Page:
My green juicing tips

Green smoothies are now a ‘thing’, but I just haven’t found one I like and honestly I’d rather eat my fruit whole and enjoy it, rather than use it to mask the flavour of something I don’t like. Also my digestive system honestly doesn’t always cope well with a cold smoothie landing my stomach. I find fresh juices more manageable, but with juicing you are removing most of the plant fibre, which means the natural sugars in any fruits and vegetables you use are digested and hit the blood stream more quickly (not ideal).

My solution is green juicing, using only green vegetables rather than sugary fruits and roots. One glass a day is plenty for me, and if you’re going through chemotherapy I did read in the Living Well With Cancer Cookbook that you shouldn’t have more than this during treatment. I can only speak from my own experience, but I do feel better for having a green juice each day. Also, it may be a coincidence, but I needed a couple of blood transfusion during the first half of my course of chemo this year, and since I started having a green juice every day I haven’t needed another one. Make of that what you will!

A quick glance at my Instagram will show you how partial I am to an organic veg box delivery, and I do really like the selection offered in the Abel & Cole green juicing box. Unlike a lot of juicing boxes available it doesn’t have any high carb roots and is light on the fruit (only lemons and some apples, which I leave out of my juices and keep for eating whole). You get celery, two cucumbers, two lemons, ginger, parsley, mint, two types of greens (usually spinach and one that varies seasonally, but can be kale, lettuce, chard or watercress), and a few apples – all organic, for £12.50 plus delivery. Admittedly you can also get organic version of most of these in supermarkets, although you’d likely struggle to find organic herbs and ginger.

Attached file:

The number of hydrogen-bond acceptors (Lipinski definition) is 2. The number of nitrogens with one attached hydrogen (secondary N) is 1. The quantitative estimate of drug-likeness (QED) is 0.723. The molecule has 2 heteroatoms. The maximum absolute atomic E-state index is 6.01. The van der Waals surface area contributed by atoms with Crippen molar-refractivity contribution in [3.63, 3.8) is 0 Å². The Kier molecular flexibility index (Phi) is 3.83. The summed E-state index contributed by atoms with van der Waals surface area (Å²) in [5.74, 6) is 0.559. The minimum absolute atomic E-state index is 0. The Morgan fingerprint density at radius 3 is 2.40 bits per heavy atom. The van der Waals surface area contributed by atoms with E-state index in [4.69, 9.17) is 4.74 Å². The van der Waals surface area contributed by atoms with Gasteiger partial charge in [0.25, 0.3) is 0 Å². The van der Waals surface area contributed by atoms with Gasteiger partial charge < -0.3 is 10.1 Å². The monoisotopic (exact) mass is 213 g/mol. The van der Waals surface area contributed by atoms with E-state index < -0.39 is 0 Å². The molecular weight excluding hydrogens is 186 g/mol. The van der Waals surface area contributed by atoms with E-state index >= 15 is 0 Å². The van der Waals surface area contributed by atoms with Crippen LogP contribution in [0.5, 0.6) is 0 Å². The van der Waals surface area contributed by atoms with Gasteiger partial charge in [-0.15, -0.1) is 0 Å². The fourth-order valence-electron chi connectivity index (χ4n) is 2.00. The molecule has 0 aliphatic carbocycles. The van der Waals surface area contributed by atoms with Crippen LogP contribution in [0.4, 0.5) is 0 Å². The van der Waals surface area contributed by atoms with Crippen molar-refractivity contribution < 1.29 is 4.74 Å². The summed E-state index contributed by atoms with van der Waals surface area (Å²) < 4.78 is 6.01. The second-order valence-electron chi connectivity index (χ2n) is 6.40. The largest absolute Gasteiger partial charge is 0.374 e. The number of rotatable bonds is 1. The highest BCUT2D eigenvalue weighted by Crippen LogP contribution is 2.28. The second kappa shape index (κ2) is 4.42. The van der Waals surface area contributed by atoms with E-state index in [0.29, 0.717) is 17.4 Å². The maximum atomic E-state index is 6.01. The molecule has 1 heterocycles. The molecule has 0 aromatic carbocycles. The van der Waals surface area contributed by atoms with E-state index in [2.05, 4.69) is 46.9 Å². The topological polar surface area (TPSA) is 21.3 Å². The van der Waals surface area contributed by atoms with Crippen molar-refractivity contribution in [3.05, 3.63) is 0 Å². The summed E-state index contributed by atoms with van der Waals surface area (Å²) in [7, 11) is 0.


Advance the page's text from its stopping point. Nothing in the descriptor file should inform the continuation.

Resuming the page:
What generally goes in my green juice:

1 large stick of celery

1/3 cucumber

handful of spinach and/or chunk of broccoli stalk and/or spring greens and/or cabbage

small lump of fennel (about 1/4 small one)

2-3 mint stalks with leaves

small handful of parsley

small piece of ginger (approximately size of large pea, more if liked)

The instructions that come with the juicer generally tell you to sandwich leafy ingredients between harder ones to get the most juice out of them, which works well.

I’m lucky enough to have an Oscar Vitalmax juicer. It’s what’s known as a ‘masticating’ juicer as it ‘chews’ up the veg, which is supposed to be superior to the cheaper ‘centrifugal’ juicers which spin the veg around but may not extract as much juice and oxidise it more. If you haven’t tried juicing before and budget is an issue maybe start out with a cheap or second hand centrifugal juicer and see how you go, then upgrade later. I would definitely recommend the Oscar as it is much quieter, more compact and easier to clean than the centrifugal juicer I previously had, and very easy to use. I was lucky enough to find a pre-owned but unused one on eBay a couple of years ago, but think it is worth the investment at full price.